– Summary –
Director : Jonas Elmer
Cast : Rene Zellweger, Harry Connick Jnr, JK Simmons, Siobhan Fallon Hogan, Frances Conroy, Hilary Carroll, Barbara James Smith.
Length : 90 minutes of torture.
Synopsis: A hard-nosed businesswoman is sent to a rural backwater to close down the local factory, only to discover love and romance in the snowbound location. No songs by Harry Connick Jnr involved.
Review : Bleary, turgid, lazily scripted mush from Hollywood, almost everything about this film reeks of mindless filmmaking of the lowest common denominator, dressed up as quality filmmaking by featuring a relatively decent cast, this film is as far from romantic and comedy as you can get.
Meandering, soft-focus rom-com starring Rene Zellweger and Harry Connick Jnr, New In Town manages to trade in on localised kooky and far-flung hicksville fish-out-of-water story challenges without offering anything even remotely new to the genre. Zellweger stars as a businesswoman sent to a backwater town to close down an unprofitable factory which has just been purchased by a large corporation. The only problem is, Zellweger find herself befriending the locals of the town (who rely on the factory to keep their town alive) and so she’s conflicted as to whether to shut the factory down, or keep it open and ensure the survival of the town. And when she tries to play hardball with the local union rep (Harry Connick), things get even more conflicted.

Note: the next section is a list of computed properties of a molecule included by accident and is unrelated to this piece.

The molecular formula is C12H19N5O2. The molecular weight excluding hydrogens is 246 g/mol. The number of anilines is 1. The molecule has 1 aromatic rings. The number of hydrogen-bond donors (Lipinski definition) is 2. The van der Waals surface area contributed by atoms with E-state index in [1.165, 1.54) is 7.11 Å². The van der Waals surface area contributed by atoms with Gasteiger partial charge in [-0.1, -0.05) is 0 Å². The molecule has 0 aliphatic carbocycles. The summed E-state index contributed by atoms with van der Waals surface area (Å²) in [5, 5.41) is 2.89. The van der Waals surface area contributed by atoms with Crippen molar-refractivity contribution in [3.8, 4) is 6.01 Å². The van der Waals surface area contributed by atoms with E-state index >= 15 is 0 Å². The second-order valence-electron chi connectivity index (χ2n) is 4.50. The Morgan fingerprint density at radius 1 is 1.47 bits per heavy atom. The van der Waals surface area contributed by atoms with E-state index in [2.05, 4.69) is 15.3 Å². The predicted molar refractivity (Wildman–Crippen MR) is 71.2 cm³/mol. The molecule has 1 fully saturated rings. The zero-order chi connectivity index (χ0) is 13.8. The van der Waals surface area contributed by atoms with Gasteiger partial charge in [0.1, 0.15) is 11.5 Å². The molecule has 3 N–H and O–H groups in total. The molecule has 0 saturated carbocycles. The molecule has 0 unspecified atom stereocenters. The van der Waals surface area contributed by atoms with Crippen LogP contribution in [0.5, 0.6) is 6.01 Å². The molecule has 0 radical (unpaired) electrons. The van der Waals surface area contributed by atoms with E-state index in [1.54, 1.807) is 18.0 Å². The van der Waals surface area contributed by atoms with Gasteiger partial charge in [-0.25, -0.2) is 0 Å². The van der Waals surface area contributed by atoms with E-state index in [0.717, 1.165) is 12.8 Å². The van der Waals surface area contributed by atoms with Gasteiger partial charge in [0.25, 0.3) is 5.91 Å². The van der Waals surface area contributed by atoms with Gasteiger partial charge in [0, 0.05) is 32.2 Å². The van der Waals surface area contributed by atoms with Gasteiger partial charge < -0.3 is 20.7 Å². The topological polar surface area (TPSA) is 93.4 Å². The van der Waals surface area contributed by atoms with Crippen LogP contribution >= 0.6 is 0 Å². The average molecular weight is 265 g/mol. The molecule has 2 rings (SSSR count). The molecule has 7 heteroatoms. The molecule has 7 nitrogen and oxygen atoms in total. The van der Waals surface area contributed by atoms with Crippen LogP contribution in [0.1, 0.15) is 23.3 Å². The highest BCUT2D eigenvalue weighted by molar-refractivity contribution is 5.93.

New In Town pretty much plays it’s cliched cards out in the open, the film generating neither warmth (the film is set in a snowed-in town) or charm (Connick is good, Zellweger lacks spark) in it’s quest to entertain. She plays against Harry Connick in a pretty generic role as the misunderstood businesswoman who opens her heart to love, and finds more friendship in the small town than she ever could around the conference table. It’s predictable, fluffy romance, the kind of film you watch to simply while away the time between plane flights at airports.
To be honest, there’s not a lot more to say about it.
But we’ll try.